(f) Assets funded by disallowed interest -

(1) Rule. In the case of any asset in connection with which interest expense accruing at the end of the taxable year is capitalized, deferred, or disallowed under any provision of the Code, the adjusted basis or fair market value (depending on the taxpayer's choice of apportionment methods) of such an asset shall be reduced by the principal amount of indebtedness the interest on which is so capitalized, deferred, or disallowed.

(2) Example. The rules of this paragraph (f) may be illustrated by the following example.

Example.
X is a domestic corporation which uses the tax book value method of apportionment. X has $1000 of indebtedness and $100 of interest expense. X constructs an asset with an adjusted basis of $800 before interest capitalization and is required under the rules of section 263A to capitalize $80 in interest expense. Because interest on $800 of debt is capitalized and because the production period is in progress at the end of X's taxable year, $800 of the principal amount of X's debt is allocable to the building. The $800 of debt allocable to the building reduces its adjusted basis for purposes of apportioning the balance of X's interest expense ($20).

(g) Special rules for FSCs -

(1) Treatment of FSC stock. No interest expense shall be allocated or apportioned to stock of a foreign sales corporation (“FSC”) to the extent that the FSC stock is attributable to the separate limitation for certain FSC distributions described in section 904(d)(1)(H). FSC stock is considered to be attributable solely to the separate limitation category described in section 904(d)(1)(H) unless the taxpayer can demonstrate that more than 20 percent of the FSC's gross income for the taxable year consists of income other than foreign trading income.

(2) Treatment of assets that generate foreign trade income. Assets of the related supplier that generate foreign trade income must be prorated between assets attributable to foreign source general limitation income and assets attributable to domestic source income in proportion to foreign source general limitation income and domestic source income derived from transactions generating foreign trade income.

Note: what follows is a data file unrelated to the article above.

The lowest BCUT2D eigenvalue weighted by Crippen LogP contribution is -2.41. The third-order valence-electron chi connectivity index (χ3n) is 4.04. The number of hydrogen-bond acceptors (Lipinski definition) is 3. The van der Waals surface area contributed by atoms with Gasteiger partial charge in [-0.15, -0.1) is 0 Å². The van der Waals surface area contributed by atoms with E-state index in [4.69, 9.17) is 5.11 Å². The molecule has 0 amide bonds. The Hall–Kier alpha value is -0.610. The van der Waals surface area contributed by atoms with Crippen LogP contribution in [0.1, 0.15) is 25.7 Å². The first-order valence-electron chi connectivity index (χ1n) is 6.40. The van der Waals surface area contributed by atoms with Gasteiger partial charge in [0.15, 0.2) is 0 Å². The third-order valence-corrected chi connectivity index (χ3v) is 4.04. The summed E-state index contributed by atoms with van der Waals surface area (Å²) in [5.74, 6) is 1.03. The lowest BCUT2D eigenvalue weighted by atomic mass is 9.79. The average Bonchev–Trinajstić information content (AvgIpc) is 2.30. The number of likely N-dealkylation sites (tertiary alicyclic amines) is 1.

(i) Value of assets attributable to foreign source income. The value of assets attributable to foreign source general limitation income is computed by multiplying the value of assets for the taxable year generating foreign trading gross receipts by a fraction:

(A) The numerator of which is foreign source general limitation income for the taxable year derived from transactions giving rise to foreign trading gross receipts, after the application of the limitation provided in section 927(e)(1), and

(B) The denominator of which is total income for the taxable year derived from the transaction giving rise to foreign trading gross receipts.

(ii) Value of assets attributable to domestic source income. The value of assets attributable to domestic source income is computed by subtracting from the total value of assets for the taxable year generating foreign trading gross receipts the value of assets attributable to foreign source general limitation income as computed under paragraph (g)(2)(i) of this section.

(h) Special rules for DISCs -

(1) Treatment of DISC stock. No interest shall be allocated or apportioned to stock in a DISC (or stock in a former DISC to the extent that the stock in the former DISC is attributable to the separate limitation category described in section 904(d)(1)(F)).

(2) Treatment of assets that generate qualified export receipts. Assets of the related supplier that generate qualified export receipts must be prorated between assets attributable to foreign source general limitation income and assets attributable to domestic source income in proportion to foreign source general limitation income and domestic source income derived from transactions during the taxable year from transactions generating qualified export receipts.

(i)-(j) [Reserved]

(k) Effective/applicability date. The rules of this section apply for taxable years beginning after December 31, 1986.

[T.D. 8228, 53 FR 35495, Sept. 14, 1988, as amended by T.D. 9260, 71 FR 24526, Apr. 25, 2006, T.D. 9452, 74 FR 27875, June 11, 2009; T.D. 9456, 74 FR 38875, Aug. 4, 2009; T.D. 9866, 84 FR 29336, June 21, 2019; T.D. 9882, 84 FR 69070, Dec. 17, 2019]